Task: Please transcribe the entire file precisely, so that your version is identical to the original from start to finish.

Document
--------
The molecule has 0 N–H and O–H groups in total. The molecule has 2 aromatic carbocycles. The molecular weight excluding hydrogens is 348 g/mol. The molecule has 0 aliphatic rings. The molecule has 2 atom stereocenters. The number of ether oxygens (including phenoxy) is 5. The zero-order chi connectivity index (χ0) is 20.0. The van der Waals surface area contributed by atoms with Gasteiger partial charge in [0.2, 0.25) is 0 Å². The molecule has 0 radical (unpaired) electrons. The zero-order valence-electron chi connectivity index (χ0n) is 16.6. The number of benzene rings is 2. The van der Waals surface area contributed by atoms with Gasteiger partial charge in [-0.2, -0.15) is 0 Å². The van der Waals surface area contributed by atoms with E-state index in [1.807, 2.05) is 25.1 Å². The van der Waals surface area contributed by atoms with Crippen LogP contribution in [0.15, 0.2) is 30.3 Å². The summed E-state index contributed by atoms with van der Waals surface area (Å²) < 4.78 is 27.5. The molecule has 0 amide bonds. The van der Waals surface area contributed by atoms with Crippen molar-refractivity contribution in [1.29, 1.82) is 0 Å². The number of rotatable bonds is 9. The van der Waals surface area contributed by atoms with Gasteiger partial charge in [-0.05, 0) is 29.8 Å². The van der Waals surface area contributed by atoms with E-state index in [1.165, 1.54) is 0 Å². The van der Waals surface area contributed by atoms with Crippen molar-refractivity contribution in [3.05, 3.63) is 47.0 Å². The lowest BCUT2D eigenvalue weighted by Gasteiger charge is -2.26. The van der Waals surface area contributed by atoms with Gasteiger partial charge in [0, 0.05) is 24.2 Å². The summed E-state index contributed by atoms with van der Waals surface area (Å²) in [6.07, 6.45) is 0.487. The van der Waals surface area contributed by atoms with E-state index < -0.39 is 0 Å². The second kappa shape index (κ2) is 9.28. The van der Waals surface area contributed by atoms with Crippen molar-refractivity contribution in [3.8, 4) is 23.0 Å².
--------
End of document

The molecule has 0 N–H and O–H groups in total. The molecule has 2 aromatic carbocycles. The molecular weight excluding hydrogens is 348 g/mol. The molecule has 0 aliphatic rings. The molecule has 2 atom stereocenters. The number of ether oxygens (including phenoxy) is 5. The zero-order chi connectivity index (χ0) is 20.0. The van der Waals surface area contributed by atoms with Gasteiger partial charge in [0.2, 0.25) is 0 Å². The molecule has 0 radical (unpaired) electrons. The zero-order valence-electron chi connectivity index (χ0n) is 16.6. The number of benzene rings is 2. The van der Waals surface area contributed by atoms with Gasteiger partial charge in [-0.2, -0.15) is 0 Å². The van der Waals surface area contributed by atoms with E-state index in [1.807, 2.05) is 25.1 Å². The van der Waals surface area contributed by atoms with Crippen LogP contribution in [0.15, 0.2) is 30.3 Å². The summed E-state index contributed by atoms with van der Waals surface area (Å²) < 4.78 is 27.5. The molecule has 0 amide bonds. The van der Waals surface area contributed by atoms with Crippen molar-refractivity contribution in [1.29, 1.82) is 0 Å². The number of rotatable bonds is 9. The van der Waals surface area contributed by atoms with Gasteiger partial charge in [-0.05, 0) is 29.8 Å². The van der Waals surface area contributed by atoms with E-state index in [1.165, 1.54) is 0 Å². The van der Waals surface area contributed by atoms with Crippen molar-refractivity contribution in [3.05, 3.63) is 47.0 Å². The lowest BCUT2D eigenvalue weighted by Gasteiger charge is -2.26. The van der Waals surface area contributed by atoms with Gasteiger partial charge in [0, 0.05) is 24.2 Å². The summed E-state index contributed by atoms with van der Waals surface area (Å²) in [6.07, 6.45) is 0.487. The van der Waals surface area contributed by atoms with E-state index < -0.39 is 0 Å². The second kappa shape index (κ2) is 9.28. The van der Waals surface area contributed by atoms with Crippen molar-refractivity contribution in [3.8, 4) is 23.0 Å².